Search Images Maps Play YouTube News Gmail Drive More »
Sign in
Screen reader users: click this link for accessible mode. Accessible mode has the same essential features but works better with your reader.

Patents

  1. Advanced Patent Search
Publication numberUS5569567 A
Publication typeGrant
Application numberUS 08/356,216
PCT numberPCT/EP1994/001321
Publication dateOct 29, 1996
Filing dateApr 25, 1994
Priority dateMay 11, 1993
Fee statusLapsed
Also published asDE69400632D1, DE69400632T2, EP0650610A1, EP0650610B1, WO1994027192A1
Publication number08356216, 356216, PCT/1994/1321, PCT/EP/1994/001321, PCT/EP/1994/01321, PCT/EP/94/001321, PCT/EP/94/01321, PCT/EP1994/001321, PCT/EP1994/01321, PCT/EP1994001321, PCT/EP199401321, PCT/EP94/001321, PCT/EP94/01321, PCT/EP94001321, PCT/EP9401321, US 5569567 A, US 5569567A, US-A-5569567, US5569567 A, US5569567A
InventorsSerge Tavernier, Werner Op de Beeck, Danny Van Wunsel, Michel Vervoort
Original AssigneeAgfa-Gevaert, N.V.
Export CitationBiBTeX, EndNote, RefMan
External Links: USPTO, USPTO Assignment, Espacenet
Negatively charged toner powder for use in electrostatography
US 5569567 A
Abstract
A dry toner powder the toner particles of which are triboelectrically negatively charged and are suited for development of an electrostatic charge pattern, wherein said toner particles contain:
(1) one or more triboelectrically negatively chargeable thermoplastic resins serving as binder having a volume resistivity of at least 1013 Ω-cm, and
(2) at least one substance having a volume resistivity lower than the volume resistivity of said binder, and wherein said substance(s) (2) is (are) capable of lowering the volume resistivity of said binder by a factor of at least 3.3 when present in said binder in a concentration of 5% by weight relative to the weight of said binder, and
wherein said toner powder containing particles including a mixture of said ingredients (1) and (2) under triboelectric charging conditions is capable of obtaining an absolute median (q/d) charge/diameter value (x) lower than 10 fC/10 μm but not lower than 1 fC/10 μm, and said toner powder under the same triboelectric charging conditions but free from said substance(s) (2) then has an absolute median q/d value (x) at least 50% higher than when said substance(s) (2) is (are) present, and wherein the distribution of the charge/diameter values of the individual toner particles is characterized by a coefficient of variation ν≦0.33.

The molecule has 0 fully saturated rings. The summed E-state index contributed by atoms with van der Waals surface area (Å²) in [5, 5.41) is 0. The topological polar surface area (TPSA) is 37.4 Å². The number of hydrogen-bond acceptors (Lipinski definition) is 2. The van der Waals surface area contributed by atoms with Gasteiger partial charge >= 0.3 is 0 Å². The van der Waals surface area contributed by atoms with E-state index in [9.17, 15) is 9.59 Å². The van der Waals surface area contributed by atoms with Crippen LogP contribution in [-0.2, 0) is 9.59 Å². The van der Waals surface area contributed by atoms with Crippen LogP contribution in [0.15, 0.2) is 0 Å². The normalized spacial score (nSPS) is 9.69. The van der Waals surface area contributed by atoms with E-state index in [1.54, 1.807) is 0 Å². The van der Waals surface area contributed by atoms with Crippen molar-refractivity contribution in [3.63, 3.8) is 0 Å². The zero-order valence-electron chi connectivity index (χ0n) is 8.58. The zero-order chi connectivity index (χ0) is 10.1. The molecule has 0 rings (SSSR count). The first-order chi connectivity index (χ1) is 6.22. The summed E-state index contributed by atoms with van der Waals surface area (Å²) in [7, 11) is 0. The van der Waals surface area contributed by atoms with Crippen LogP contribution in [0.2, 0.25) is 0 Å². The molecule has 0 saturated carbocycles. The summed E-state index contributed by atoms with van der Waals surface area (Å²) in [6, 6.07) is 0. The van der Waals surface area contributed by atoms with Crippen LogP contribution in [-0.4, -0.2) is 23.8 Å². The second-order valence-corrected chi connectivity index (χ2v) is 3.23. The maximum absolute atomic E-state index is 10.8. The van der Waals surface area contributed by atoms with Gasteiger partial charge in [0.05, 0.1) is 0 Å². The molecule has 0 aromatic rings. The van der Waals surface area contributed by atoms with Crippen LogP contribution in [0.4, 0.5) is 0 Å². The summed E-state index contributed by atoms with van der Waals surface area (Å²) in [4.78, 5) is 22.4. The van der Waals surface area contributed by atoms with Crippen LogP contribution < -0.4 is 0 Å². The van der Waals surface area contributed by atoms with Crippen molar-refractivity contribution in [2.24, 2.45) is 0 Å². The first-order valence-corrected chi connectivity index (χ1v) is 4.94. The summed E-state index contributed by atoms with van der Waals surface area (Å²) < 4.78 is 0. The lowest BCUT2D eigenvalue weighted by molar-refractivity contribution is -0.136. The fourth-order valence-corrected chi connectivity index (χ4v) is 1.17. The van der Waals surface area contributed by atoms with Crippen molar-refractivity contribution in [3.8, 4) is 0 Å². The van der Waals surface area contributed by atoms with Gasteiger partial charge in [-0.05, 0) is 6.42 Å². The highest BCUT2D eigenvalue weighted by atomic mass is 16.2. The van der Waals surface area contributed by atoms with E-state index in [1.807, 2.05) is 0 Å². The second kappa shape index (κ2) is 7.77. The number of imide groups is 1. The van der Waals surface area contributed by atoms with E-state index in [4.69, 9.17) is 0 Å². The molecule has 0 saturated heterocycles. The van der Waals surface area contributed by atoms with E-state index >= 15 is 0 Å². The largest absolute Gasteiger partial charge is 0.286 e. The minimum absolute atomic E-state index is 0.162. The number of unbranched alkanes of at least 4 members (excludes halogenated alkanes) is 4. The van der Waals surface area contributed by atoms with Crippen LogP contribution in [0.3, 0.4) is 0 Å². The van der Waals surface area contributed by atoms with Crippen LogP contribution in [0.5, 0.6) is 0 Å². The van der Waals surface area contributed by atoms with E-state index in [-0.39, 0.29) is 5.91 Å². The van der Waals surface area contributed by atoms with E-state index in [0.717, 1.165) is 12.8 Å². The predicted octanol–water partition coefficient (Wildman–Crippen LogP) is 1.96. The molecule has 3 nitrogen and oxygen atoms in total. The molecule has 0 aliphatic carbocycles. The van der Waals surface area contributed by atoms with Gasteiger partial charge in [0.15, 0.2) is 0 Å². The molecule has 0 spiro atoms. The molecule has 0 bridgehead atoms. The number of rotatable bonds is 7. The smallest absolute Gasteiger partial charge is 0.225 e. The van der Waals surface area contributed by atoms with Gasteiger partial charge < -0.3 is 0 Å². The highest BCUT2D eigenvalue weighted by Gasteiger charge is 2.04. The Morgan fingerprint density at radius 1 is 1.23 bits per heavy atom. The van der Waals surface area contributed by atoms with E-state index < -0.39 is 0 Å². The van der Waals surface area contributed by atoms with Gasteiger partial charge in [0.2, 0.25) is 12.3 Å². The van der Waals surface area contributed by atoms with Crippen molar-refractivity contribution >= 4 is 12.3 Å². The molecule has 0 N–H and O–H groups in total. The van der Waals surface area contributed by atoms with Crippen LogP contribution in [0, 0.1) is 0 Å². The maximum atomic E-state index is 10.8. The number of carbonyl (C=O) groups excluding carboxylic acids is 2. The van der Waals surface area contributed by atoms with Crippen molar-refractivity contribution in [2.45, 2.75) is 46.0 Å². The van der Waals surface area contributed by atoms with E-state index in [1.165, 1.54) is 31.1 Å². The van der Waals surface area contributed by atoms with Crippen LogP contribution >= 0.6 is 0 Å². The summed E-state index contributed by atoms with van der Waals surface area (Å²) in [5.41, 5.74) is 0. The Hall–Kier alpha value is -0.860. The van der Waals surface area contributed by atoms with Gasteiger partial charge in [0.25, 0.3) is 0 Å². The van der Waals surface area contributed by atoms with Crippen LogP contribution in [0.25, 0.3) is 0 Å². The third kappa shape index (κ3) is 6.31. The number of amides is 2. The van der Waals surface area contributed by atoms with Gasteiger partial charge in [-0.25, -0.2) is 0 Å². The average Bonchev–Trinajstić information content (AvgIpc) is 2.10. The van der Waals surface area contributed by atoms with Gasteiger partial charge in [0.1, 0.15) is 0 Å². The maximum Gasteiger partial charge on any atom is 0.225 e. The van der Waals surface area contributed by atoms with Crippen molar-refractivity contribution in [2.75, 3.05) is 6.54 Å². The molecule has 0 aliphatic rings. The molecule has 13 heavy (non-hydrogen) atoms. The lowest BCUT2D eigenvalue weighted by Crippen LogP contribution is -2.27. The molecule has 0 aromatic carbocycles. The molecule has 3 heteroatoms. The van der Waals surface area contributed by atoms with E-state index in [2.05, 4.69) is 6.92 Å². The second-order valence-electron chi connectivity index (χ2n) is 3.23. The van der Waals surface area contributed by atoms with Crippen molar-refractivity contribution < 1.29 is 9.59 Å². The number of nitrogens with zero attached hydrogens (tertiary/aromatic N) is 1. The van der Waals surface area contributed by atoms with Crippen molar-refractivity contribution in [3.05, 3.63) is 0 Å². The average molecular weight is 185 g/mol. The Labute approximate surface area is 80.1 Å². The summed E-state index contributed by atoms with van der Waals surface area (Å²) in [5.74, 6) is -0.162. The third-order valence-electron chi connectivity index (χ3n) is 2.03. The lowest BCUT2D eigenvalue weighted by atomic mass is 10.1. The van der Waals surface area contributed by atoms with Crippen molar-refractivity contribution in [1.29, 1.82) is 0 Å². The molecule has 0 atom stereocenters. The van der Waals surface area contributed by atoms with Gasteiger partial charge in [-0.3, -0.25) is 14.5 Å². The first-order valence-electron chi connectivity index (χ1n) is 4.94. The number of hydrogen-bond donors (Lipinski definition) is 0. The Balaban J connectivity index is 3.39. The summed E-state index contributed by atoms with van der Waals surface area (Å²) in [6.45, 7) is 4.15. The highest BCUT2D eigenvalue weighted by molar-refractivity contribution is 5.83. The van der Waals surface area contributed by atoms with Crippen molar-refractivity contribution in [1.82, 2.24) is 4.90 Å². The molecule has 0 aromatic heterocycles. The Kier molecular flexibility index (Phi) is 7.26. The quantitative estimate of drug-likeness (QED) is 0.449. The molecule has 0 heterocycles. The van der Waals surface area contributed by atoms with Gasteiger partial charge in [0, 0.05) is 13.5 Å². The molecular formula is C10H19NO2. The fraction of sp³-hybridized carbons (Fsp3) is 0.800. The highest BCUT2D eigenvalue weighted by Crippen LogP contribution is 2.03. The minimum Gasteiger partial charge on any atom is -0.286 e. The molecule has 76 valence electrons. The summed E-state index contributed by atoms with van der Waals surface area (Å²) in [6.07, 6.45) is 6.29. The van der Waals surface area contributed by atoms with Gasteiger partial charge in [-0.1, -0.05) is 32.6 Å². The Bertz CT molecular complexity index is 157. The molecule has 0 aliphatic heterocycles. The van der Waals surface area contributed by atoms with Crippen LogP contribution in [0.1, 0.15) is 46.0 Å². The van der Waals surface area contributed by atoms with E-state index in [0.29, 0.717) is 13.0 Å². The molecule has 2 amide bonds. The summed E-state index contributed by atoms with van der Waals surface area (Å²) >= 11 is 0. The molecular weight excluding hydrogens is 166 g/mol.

Images(3)
Previous page
Next page
Claims(17)
We claim:
1. A dry toner powder the toner particles of which are triboelectrically negatively charged and are suited for development of an electrostatic charge pattern, wherein said toner particles contain:
(1) one or more triboelectrically negatively chargeable thermoplastic resins serving as binder having a volume resistivity of at least 1013 Ω-cm, and
(2) at least one substance having a volume resistivity lower than the volume resistivity of said binder, and
wherein said substance(s) (2) is (are) capable of lowering the volume resistivity of said binder by a factor of at least 3.3 when present in said binder in a concentration of 5% by weight relative to the weight of said binder, and
wherein said toner powder containing particles including a mixture of said ingredients (1) and (2) under triboelectric charging conditions is capable of obtaining an absolute median (q/d) charge/diameter value (x) lower than 10 fC/10 μm but not lower than 1 fC/10 μm, and said toner powder under the same triboelectric charging conditions but free from said substance(s) (2) then has an absolute median q/d value (x) at least 50% higher than when said substance(s) (2) is (are) present, and wherein the distribution of the charge/diameter values of the individual toner particles is characterized by a coefficient of variation ν≦0.33.
2. Dry toner particles according to claim 1, wherein said toner particles are free from charge-controlling agent for positive charging.
3. Dry toner powder according to claim 1, wherein said resin(s) have a volume resistivity of at least 1015 Ω-cm.
4. Dry toner powder according to claim 1, wherein said toner particles contain as binder a polyester resin.
5. Dry toner powder according to claim 4, wherein said polyester contains free carboxylic acid and/or acid anhydride groups.